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Infosys Bags $100 Million from Microsoft

After declining to disclose the value of its outsourcing deal with Microsoft, Infosys CFO today reportedly revealed that it's worth a whopping $100 million.

Bangalore-based Infosys announced Tuesday that Microsoft is outsourcing its IT help desk, PC, infrastructure and application support to them in a three-year deal that involves 450 Microsoft locations in 104 countries.

CFO V. Balakrishnan revealed its windfall to Dow Jones today.  When I spoke with Nataraj, Infosys VP and unit head of infrastructure management Tuesday, he emphasized that the deal will not lead to any job displacement.

Nataraj also said that the work it has picked up was support already farmed out to a multitude of partners in the past -- that this was mainly the consolidation of that work to one partner. "Microsoft has outsourced parts of its internal IT before," notes Directions on Microsoft analyst Paul DeGroot.

Our original news report generated some less than enthusiastic comments. "C'mon Microsoft -- use US-based workers," wrote Bob. "No wonder no one wants to go into the tech field. Even Microsoft drinks the outsourcing Kool-Aid."

Added John: "What bugs me more than anything is that, like anyone who offshores to China or India, the cost of Microsoft products will not be cheaper. On the one hand we're too expensive to employ, on the other hand we live in the U.S. and are paying a premium for goods and services. Well, we may be seeing the last of the great experiment we call the U.S.A."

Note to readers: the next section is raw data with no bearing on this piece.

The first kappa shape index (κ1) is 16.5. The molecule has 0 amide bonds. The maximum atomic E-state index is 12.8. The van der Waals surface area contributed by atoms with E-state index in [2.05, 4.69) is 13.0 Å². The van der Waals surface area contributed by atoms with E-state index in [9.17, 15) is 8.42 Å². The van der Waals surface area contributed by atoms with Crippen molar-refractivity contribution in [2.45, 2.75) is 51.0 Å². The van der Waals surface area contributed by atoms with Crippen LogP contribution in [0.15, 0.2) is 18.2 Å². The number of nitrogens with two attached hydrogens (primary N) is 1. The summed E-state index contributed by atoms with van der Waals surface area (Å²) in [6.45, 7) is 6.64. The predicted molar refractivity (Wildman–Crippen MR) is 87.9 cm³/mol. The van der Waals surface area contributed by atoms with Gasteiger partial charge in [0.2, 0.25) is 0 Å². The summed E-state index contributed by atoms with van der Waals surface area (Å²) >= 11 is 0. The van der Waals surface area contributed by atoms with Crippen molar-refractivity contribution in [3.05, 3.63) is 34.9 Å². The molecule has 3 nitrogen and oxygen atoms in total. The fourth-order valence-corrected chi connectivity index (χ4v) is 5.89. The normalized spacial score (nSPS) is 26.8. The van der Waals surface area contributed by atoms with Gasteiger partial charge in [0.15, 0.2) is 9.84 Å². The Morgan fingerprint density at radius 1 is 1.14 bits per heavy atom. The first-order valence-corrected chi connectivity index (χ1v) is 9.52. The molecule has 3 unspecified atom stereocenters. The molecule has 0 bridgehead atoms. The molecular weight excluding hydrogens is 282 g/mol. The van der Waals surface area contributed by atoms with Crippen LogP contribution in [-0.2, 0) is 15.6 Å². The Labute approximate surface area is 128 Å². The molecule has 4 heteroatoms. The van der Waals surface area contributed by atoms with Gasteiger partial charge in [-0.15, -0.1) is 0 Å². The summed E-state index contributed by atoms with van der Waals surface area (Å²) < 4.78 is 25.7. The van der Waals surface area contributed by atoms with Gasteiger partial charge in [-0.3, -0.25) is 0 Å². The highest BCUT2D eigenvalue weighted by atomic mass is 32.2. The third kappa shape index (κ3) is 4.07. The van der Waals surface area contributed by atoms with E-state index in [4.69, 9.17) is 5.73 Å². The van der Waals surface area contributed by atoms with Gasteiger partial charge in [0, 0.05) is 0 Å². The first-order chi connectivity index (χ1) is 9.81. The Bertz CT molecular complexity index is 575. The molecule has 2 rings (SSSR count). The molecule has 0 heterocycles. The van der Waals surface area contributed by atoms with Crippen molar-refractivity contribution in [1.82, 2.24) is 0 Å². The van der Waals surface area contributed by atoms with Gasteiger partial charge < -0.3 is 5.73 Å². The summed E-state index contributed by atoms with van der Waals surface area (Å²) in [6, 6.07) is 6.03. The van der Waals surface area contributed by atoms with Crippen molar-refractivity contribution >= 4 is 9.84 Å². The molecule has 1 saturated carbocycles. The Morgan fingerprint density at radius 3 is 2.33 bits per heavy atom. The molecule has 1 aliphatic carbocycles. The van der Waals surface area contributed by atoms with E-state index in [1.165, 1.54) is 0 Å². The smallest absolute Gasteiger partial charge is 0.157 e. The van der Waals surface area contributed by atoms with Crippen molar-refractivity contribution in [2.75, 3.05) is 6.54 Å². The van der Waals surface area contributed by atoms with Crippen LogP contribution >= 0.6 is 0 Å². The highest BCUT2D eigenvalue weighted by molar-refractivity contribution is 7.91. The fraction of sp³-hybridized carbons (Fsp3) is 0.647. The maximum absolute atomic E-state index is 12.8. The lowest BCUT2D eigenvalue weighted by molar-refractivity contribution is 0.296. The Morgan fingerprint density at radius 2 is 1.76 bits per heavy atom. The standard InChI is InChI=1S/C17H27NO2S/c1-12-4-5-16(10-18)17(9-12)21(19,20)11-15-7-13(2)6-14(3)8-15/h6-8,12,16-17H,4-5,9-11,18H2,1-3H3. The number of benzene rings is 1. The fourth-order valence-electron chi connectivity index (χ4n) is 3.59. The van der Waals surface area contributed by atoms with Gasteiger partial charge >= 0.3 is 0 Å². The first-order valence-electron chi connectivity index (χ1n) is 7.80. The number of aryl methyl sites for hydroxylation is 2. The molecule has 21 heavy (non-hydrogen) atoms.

DeGroot points out that outsourcing of IT support could have other ramifications for Microsoft. For example, with fewer internal operations being performed by Microsoft employees, it could mean that there are no longer as many people internally with easy access to product groups and to highly detailed operational data.

It’s also potentially providing less access to "the world's best Exchange/Windows/SharePoint/SQL Server engineers who they might be able to call on to solve a problem that a lot of customers are having," he said.  

"Microsoft also uses its internal systems to 'dogfood' new products," he added. "For example, new products are often put into full production internally while they are still in external betas. Microsoft users put up with the problems they might encounter because they understand that their experience will help the company make a better product."

Posted by Jeffrey Schwartz on April 15, 2010